Traditional Chinese Medicine In Emotional & Mental Health

TCM In Mental Health

Emotional and mental health challenges are way more common than many of us think. A 2015 study conducted by the Ministry of Health of Malaysia revealed that almost one in three adults live with some sort of mental health disorder which vary in degree of severity – from mild to moderate, to severe. This is a very sobering statistic especially when one considers that the highest prevalence comes from young adults ranging from 16 – 19 years of age.

Mental health disorders are medical conditions that take many forms and affect people to varying degrees. Mental disorders can cause disturbed thinking, an inability to cope with daily tasks, impaired work performance, feelings of worthlessness, delusions, mood swings, a compromised immune system, insomnia, fatigue and difficulty relating to others.

In traditional Chinese medicine (TCM), emotions and physical health are intimately connected. This integrated mind-body approach to health and healing operates in a dynamic loop where emotions impact the health of the body and vice versa.

For example, according to TCM theory, excessive irritability and anger can affect the liver and result in multiple ailments, including menstrual pain, headache, redness of the face and eyes, dizziness, and dry mouth. Alternatively, imbalance in the liver can result in stormy moods.

TCM is based on the principle that mental and physical well-being are intricately entwined. In turn, practitioners believe that optimal health is governed by balancing a person’s Qi (vital life force) with the complementary forces of passive Yin and active Yang and the five elements of fire, water, earth, wood, and metal.

In TCM, it is believed that emotional imbalances can act as both symptoms and causes for physical issues. Additionally, mental health conditions are linked to specific physical ailments of key organs:

  • Anger with the liver
  • Fear with the kidney
  • Joy with the heart
  • Sadness and grief with the lung
  • Worry with the spleen

Organ systems in TCM may include the Western medical-physiological functions, but they are also part of the integrated, holistic body system. So, the entire mind and body may be evaluated and treated to improve a specific health concern.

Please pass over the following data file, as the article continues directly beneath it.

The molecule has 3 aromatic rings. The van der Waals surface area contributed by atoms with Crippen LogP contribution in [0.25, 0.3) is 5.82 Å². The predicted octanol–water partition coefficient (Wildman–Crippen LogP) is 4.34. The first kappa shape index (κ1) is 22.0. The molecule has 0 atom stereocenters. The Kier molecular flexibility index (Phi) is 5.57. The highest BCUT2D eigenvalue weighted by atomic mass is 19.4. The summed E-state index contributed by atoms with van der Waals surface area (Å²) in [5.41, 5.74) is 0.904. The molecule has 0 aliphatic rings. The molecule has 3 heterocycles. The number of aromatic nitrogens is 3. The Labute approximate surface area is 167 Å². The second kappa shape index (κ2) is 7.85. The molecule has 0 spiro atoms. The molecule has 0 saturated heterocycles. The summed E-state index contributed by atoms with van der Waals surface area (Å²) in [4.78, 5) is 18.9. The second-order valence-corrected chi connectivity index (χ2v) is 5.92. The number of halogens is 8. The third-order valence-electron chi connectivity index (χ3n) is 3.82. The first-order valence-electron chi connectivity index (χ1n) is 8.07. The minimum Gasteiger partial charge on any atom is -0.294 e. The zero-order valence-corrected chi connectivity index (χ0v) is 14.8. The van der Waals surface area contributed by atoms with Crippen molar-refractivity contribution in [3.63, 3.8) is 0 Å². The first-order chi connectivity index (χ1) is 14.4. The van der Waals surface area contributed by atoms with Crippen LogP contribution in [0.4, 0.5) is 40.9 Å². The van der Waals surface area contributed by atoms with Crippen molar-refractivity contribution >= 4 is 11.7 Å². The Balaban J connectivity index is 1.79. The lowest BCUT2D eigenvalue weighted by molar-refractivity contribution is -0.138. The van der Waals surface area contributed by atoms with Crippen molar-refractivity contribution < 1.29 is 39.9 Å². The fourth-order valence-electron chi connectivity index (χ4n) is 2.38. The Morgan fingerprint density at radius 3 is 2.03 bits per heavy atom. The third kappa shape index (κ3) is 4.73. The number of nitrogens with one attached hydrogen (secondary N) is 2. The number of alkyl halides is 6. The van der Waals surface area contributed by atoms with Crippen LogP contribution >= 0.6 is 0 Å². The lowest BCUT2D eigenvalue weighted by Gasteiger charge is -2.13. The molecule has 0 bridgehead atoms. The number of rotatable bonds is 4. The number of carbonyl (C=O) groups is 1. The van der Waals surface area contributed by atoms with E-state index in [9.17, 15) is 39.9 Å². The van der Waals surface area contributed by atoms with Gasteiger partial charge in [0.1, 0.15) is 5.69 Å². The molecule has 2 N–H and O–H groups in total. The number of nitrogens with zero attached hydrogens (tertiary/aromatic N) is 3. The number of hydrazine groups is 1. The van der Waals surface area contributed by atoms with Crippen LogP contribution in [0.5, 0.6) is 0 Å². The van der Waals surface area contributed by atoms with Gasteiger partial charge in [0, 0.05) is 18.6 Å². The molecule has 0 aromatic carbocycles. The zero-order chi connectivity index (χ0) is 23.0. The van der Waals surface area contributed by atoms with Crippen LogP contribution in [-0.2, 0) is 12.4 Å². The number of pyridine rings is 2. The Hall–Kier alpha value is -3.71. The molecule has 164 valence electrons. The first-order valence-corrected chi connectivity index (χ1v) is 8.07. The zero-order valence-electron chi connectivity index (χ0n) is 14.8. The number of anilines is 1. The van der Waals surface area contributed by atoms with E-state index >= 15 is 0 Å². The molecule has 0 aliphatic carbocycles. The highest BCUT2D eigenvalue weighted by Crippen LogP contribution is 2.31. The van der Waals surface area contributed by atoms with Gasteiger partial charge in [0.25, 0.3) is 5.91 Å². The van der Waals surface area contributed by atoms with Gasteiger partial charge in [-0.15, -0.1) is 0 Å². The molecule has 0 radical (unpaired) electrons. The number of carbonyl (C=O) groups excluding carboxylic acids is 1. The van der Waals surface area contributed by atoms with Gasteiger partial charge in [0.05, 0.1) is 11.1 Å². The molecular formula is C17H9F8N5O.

The liver, for example, ensures that energy and blood flow smoothly throughout the body. It also regulates bile secretion, stores blood, and is connected with the tendons, nails, and eyes.

By understanding these connections, TCM practitioners explain how an eye disorder such as conjunctivitis might be due to an imbalance in the liver. Or, excess menstrual flow may be due to dysfunction in the liver’s blood-storing ability.

On the emotional side, the liver is connected to anger, which when out of balance, can be expressed in the extremes of excess wrath and irritation or as a lack of feeling, as in depression or PTSD. These mental health imbalances can be both symptoms and/or contributing causes of liver dysfunction.

This is why TCM treatments like acupuncture and other forms of holistic therapies like Reiki that treats the whole person – mental and physical – at the same time, is an effective and safe addition to any conventional medicine treatment plan.

While conventional medicine tends to treat the body as a complex system of biological parts, an approach that can be ideologically and philosophically traced back to it’s ancient Greek and Egyptian dualistic roots as well as the seminal influence of Rene Descartes in modern epistemology, TCM and many other holistic therapies tend to treat the body as a holistic unit with mutually dependent elements.

Conventional medicine has definitely been an indispensable part of our health and wellness and has made amazing advances. This is especially obvious during this current once-in-a-century global pandemic. It is, however, not the only pathway to health and wellness. TCM, including treatments of acupuncture and herbal medicine, can alleviate many of the unpleasant symptoms associated with mental health issues and the side effects related to prescription medications.

In TCM, mental health disorders are seen as a disturbance in the flow of Qi. Think of it like an energetic imbalance. This imbalance can lead to many problems, both physical and emotional. The aim in TCM is to treat the unique individuals and their specific symptoms in order to improve their overall well-being. This is why patients with the same conventional diagnosis will be treated with different acupuncture points as well as different lifestyle and dietary recommendations.

Some effects of acupuncture that have been scientifically proven include:

  • Raising the level of endorphins in the brain. Endorphins are chemicals naturally produced in the brain to fight pain. They can also positively affect your mood.
  • Lowering blood pressure, induce relaxation, increase circulation, decrease anxiety and treat sleeplessness to help patients better regulate their emotions and responses to stress.
  • Helping regulate serotonin, a chemical in the brain that affects a person’s emotional state.

TCM can be a productive component of an integrative health approach, which many people find to be beneficial to their mental and physical well-being.


Sources :

Institute for Public Health (IPH) 2015. National Health and Morbidity Survey 2015 (NHMS 2015). Vol. II: https://www.moh.gov.my/moh/resources/nhmsreport2015vol2.pdf
Institute for Public Health (IPH) 2015. National Health and Morbidity Survey 2015 (NHMS 2015). Vol. IV: https://www.moh.gov.my/moh/resources/NHMS2015-VolumeIV.pdf
Jennifer Dubowsky 2015, Adventures In Chinese Medicine : Acupuncture, Herbs, And Ancient Ideas For Today: https://tidd.ly/3kIjskY